Addicted to audiobooks & podcasts. 5 Stars=I Loved It, 4 Stars=Enjoyed it Thoroughly, 3=Kinda Good, 2=Bad/Boring, 1=Complete Waste of Credit
I have made some really poor choices since joining the huge club of audiophiles. I've downloaded some real stinkers and mediocre titles that made me groan with regret within the first 3 chapters - then force myself to listen to the rest either because I wanted to punish myself or I wanted to hold out hope that it would get better if I just kept going. This book goes in the "win" column - fantastic flow and descriptive enough to really take hold of the imagination without going overboard. The last 4 chapters fell out of the groove a bit - but that doesn't cancel out the enjoyment I experienced listening to the rest. The language is sharp and shocking in some sections - which I really appreciate because it's real and I'm no stranger to sarcasm, satire, and cynical rants - I guffawed glee several times. Thank you Mary Karr - you freakin' rule
It's so wonderful to find myself agreeing with the masses and loving something that the "powers that be" found worthy of such a lofty honor as a Pulitzer Prize. So many times I've taken the bait of an "award winner" only to be bitterly disappointed in the end. There's something about the old-fashioned, whimsical yet heartbreaking truths in this memoir that really touched me in a way that few books ever have. I laughed, almost cried (that would take a miracle), and just lost myself in the world of the U.S. and Ireland in the early 20th century. The tragedy, the hardships, the triumphs are expressed in a way that made me truly care about the people - that rarely happens for me and I really love when a book can take me there. There are so many things to appreciate about this book - you just need to use your credit on it and see for yourself.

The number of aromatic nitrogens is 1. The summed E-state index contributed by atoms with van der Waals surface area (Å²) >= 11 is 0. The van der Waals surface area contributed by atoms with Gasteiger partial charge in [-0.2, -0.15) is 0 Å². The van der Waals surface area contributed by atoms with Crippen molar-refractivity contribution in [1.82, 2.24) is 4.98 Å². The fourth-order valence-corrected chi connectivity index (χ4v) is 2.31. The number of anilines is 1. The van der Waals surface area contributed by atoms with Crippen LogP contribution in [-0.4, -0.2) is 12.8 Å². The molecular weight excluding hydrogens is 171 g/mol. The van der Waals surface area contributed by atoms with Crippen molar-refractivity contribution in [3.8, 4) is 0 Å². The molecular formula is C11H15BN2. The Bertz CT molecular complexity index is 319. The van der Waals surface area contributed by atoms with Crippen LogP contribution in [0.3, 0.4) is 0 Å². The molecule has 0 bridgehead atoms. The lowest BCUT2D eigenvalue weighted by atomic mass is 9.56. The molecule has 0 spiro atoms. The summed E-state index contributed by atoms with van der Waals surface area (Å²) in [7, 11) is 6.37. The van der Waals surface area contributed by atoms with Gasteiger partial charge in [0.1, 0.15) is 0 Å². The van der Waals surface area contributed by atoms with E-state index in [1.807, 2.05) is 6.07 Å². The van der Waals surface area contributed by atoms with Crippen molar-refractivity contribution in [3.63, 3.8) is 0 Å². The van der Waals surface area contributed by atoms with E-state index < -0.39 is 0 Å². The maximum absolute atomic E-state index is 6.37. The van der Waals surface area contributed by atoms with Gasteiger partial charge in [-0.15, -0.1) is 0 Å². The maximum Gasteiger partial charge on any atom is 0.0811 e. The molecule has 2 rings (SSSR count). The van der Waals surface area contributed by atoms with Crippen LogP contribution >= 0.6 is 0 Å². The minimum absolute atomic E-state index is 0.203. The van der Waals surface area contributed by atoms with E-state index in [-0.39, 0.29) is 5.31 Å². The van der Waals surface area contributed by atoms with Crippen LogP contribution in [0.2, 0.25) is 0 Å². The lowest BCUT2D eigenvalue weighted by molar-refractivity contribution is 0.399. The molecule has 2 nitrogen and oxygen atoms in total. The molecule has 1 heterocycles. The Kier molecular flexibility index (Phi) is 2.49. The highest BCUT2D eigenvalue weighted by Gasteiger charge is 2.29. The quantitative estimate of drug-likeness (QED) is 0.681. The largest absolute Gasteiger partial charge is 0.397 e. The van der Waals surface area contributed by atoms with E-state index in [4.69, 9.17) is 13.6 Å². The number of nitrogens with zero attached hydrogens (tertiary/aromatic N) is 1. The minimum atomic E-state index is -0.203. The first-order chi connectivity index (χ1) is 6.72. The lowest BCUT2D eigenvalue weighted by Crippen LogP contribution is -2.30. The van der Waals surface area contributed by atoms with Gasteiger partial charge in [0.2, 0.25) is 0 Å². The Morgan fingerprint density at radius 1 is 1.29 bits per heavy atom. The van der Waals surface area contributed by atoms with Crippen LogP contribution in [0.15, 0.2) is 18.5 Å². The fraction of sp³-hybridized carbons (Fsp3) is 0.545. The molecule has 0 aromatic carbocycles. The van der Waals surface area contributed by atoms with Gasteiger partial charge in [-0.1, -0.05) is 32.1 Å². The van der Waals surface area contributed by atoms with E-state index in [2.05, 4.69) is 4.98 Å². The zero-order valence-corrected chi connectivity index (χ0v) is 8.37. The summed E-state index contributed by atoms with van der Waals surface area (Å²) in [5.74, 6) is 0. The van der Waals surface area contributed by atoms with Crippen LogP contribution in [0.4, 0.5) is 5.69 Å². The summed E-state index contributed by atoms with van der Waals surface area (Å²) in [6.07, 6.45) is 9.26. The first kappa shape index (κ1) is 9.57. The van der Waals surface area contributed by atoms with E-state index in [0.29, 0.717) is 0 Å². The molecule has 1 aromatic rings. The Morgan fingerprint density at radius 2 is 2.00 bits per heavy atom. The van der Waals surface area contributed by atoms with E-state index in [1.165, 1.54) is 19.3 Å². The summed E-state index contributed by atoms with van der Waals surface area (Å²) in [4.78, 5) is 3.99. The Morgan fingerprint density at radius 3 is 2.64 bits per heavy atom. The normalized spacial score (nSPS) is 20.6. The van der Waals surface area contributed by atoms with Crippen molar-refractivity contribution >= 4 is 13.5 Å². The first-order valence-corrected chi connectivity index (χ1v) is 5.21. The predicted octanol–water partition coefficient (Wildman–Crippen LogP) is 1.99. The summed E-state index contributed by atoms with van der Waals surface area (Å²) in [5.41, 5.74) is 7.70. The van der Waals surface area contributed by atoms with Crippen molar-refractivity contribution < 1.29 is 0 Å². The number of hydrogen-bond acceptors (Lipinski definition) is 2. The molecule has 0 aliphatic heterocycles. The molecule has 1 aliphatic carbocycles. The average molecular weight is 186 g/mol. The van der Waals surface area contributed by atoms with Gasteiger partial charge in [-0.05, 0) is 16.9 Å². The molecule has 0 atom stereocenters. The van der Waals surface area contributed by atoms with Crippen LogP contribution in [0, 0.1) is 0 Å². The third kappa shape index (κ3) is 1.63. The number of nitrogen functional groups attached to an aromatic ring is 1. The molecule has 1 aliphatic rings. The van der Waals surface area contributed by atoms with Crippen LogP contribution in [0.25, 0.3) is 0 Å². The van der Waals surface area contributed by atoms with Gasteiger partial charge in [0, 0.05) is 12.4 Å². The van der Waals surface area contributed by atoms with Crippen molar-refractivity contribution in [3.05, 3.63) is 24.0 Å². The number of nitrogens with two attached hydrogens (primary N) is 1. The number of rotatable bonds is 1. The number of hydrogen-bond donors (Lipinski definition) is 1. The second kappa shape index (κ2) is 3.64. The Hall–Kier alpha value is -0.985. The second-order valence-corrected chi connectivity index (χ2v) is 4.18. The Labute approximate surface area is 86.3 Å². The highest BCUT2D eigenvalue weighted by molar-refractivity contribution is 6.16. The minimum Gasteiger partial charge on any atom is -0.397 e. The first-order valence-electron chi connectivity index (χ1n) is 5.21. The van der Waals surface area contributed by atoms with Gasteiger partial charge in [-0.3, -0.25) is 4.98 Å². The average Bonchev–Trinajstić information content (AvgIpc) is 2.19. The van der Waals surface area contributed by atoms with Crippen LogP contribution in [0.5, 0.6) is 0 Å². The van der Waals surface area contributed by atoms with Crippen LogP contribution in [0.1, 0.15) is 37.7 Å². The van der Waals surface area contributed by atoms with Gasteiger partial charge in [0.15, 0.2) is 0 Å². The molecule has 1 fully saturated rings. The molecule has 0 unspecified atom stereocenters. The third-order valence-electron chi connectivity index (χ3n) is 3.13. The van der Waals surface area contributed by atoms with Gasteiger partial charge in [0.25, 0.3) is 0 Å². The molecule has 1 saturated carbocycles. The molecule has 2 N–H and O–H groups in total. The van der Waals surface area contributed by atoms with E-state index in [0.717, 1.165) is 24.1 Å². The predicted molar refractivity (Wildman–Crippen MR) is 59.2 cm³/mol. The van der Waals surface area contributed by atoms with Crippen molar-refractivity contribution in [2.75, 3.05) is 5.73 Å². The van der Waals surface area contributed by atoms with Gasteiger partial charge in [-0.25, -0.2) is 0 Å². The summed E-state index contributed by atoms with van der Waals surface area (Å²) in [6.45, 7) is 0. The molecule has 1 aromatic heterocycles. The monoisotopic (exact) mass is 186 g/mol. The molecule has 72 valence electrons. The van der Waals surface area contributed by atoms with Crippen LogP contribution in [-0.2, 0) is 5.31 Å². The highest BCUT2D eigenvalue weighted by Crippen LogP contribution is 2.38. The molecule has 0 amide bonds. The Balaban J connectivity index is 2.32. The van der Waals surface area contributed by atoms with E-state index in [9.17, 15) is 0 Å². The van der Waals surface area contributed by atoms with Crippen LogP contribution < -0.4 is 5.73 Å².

I read A Girl Called Zippy (or was that named Zippy) in actual book form before I downloaded this one so I had some idea of what to expect - I was not disappointed. It's hilarious and real - its the kind of book I would write if I had any talent. The characters are so odd yet endearing - the perfect cure for the "blah" book blues. Do yourself a favor and give it a shot :)
I have an interest in hoarding that I find hard to explain to myself, since I've never seen it in my own family (we're mainly drunkards) nor among my friends (more victims of bad taste rather than hoarders.) I suspect it may be a reflection of my own "everything in its place, and I mean EVERYTHING, do I have to do everything around here myself? Were you raised by wild pigs?" mentality.
But whatever the reason, since awareness of the disorder (and I do think it's a mental disorder with physical symptoms) surfaced in mainstream culture, I've been fascinated. I think I really want to know why someone would do this to themselves and their families.
Kimberly Rae Miller does not answer this question. Instead, she gives us an insider's look at what it is like to grow up in a hoard and to love the parents who "chose the stuff over me." I was really surprised by the strength of the love binding Kim and her parents, bonds that all the stuff in the world couldn't break (though there were times...)
I admit I was teary-eyed at several places in the narrative, which the author does very skillfully herself. At the end, I was pretty sure that Kim is as in the dark as most people who do not have the disorder are about why hoarders do the things that they do, but that she was lucky to come from the family she did nonetheless.